16. 16.
    Ranieri VM, Thompson BT, Barie PS, Dhainaut JF, Douglas IS, Finfer S, Gardlund B, Marshall JC, Rhodes A, Artigas A, Payen D, Tenhunen J, Al-Khalidi HR, Thompson V, Janes J, Macias WL, Vangerow B, Williams MD (2012) Drotrecogin alfa (activated) in adults with septic shock. N Eng J Med 366:2055–2064CrossRefGoogle Scholar
  17. 17.
    Levy MM, Artigas A, Phillips GS, Rhodes A, Beale R, Osborn T, Vincent JL, Townsend S, Lemeshow S, Dellinger RP (2012) Outcomes of the Surviving Sepsis Campaign in intensive care units in the USA and Europe: a prospective cohort study. Lancet Infect Dis 12:919–924CrossRefPubMedGoogle Scholar
  18. 18.
    Rhodes A, Ferdinande P, Flaatten H, Guidet B, Metnitz PG, Moreno RP (2012) The variability of critical care bed numbers in Europe. Intensive Care Med 38:1647–1653CrossRefPubMedGoogle Scholar
  19. 19.
    Rhodes A, Moreno RP (2012) Intensive care provision: a global problem. Rev Bras Ter Intensiva 24:322–325PubMedCentralCrossRefPubMedGoogle Scholar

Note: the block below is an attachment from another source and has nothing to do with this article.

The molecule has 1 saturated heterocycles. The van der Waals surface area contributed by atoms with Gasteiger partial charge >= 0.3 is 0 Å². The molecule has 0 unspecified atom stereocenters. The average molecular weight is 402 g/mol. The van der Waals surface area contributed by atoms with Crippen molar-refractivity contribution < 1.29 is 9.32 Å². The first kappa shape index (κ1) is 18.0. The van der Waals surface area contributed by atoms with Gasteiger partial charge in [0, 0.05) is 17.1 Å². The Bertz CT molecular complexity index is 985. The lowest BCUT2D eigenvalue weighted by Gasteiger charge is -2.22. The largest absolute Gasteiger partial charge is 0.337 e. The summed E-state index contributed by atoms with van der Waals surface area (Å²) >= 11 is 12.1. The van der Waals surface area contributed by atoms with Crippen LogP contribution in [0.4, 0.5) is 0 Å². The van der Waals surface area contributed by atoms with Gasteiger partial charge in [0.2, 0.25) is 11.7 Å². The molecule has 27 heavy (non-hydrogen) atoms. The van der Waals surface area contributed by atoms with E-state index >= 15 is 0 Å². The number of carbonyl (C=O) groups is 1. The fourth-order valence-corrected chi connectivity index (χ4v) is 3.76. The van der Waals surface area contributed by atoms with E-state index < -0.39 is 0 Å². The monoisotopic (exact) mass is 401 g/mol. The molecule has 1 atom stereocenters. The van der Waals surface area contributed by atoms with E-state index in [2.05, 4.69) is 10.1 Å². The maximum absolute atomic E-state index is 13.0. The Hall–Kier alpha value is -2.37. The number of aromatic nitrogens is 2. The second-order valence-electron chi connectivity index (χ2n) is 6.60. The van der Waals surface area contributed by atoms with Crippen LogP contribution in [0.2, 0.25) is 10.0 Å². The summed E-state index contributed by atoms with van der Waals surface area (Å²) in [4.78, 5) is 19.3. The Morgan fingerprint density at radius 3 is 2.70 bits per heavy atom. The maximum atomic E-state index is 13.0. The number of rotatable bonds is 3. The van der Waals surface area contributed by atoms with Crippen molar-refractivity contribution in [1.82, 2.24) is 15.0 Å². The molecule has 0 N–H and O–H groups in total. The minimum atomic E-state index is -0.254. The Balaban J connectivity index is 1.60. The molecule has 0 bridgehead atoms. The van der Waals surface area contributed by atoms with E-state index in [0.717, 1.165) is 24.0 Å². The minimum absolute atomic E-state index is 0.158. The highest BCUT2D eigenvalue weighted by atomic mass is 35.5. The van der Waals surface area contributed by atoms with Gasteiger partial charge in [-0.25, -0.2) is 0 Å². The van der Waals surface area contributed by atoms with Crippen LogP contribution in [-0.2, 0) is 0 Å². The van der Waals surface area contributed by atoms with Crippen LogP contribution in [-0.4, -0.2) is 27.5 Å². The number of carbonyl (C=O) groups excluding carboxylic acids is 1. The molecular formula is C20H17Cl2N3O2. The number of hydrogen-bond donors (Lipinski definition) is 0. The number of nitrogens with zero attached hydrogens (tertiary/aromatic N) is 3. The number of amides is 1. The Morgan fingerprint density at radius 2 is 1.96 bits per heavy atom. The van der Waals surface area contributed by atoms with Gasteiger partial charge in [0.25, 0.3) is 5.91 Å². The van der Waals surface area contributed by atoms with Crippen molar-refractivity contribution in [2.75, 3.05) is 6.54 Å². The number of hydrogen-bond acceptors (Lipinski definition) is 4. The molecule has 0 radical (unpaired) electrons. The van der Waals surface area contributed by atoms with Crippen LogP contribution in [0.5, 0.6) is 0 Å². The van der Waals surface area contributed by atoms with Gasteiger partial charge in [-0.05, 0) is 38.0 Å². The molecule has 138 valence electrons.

20. 20.
    Wunsch H, Angus DC, Harrison DA, Collange O, Fowler R, Hoste EA, de Keizer NF, Kersten A, Linde-Zwirble WT, Sandiumenge A, Rowan KM (2008) Variation in critical care services across North America and Western Europe. Crit Care Med 36(2787–2793):e2781–e2789Google Scholar
  21. 21.
    Wunsch H, Angus DC, Harrison DA, Linde-Zwirble WT, Rowan KM (2011) Comparison of medical admissions to intensive care units in the United States and United Kingdom. Am J Respir Crit Care Med 183:1666–1673CrossRefPubMedGoogle Scholar
  22. 22.